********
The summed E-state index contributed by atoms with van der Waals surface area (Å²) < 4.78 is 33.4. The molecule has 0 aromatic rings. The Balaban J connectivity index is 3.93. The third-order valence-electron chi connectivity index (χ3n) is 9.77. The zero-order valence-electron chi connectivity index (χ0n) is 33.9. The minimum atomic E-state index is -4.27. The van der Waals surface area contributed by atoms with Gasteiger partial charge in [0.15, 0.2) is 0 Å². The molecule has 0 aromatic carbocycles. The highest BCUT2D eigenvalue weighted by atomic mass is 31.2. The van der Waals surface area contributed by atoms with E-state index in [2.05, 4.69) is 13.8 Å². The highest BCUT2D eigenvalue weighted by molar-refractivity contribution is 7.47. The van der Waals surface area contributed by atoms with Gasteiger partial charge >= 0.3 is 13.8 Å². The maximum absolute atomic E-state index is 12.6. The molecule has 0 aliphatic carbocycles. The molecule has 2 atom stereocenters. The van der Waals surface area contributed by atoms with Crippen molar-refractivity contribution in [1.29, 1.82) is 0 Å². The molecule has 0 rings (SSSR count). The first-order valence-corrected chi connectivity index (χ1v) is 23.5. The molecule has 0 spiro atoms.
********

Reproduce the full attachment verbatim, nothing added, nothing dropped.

The summed E-state index contributed by atoms with van der Waals surface area (Å²) < 4.78 is 33.4. The molecule has 0 aromatic rings. The Balaban J connectivity index is 3.93. The third-order valence-electron chi connectivity index (χ3n) is 9.77. The zero-order valence-electron chi connectivity index (χ0n) is 33.9. The minimum atomic E-state index is -4.27. The van der Waals surface area contributed by atoms with Gasteiger partial charge in [0.15, 0.2) is 0 Å². The molecule has 0 aromatic carbocycles. The highest BCUT2D eigenvalue weighted by atomic mass is 31.2. The van der Waals surface area contributed by atoms with E-state index in [2.05, 4.69) is 13.8 Å². The highest BCUT2D eigenvalue weighted by molar-refractivity contribution is 7.47. The van der Waals surface area contributed by atoms with Gasteiger partial charge >= 0.3 is 13.8 Å². The maximum absolute atomic E-state index is 12.6. The molecule has 0 aliphatic carbocycles. The molecule has 2 atom stereocenters. The van der Waals surface area contributed by atoms with Crippen molar-refractivity contribution in [1.29, 1.82) is 0 Å². The molecule has 0 rings (SSSR count). The first-order valence-corrected chi connectivity index (χ1v) is 23.5. The molecule has 0 spiro atoms.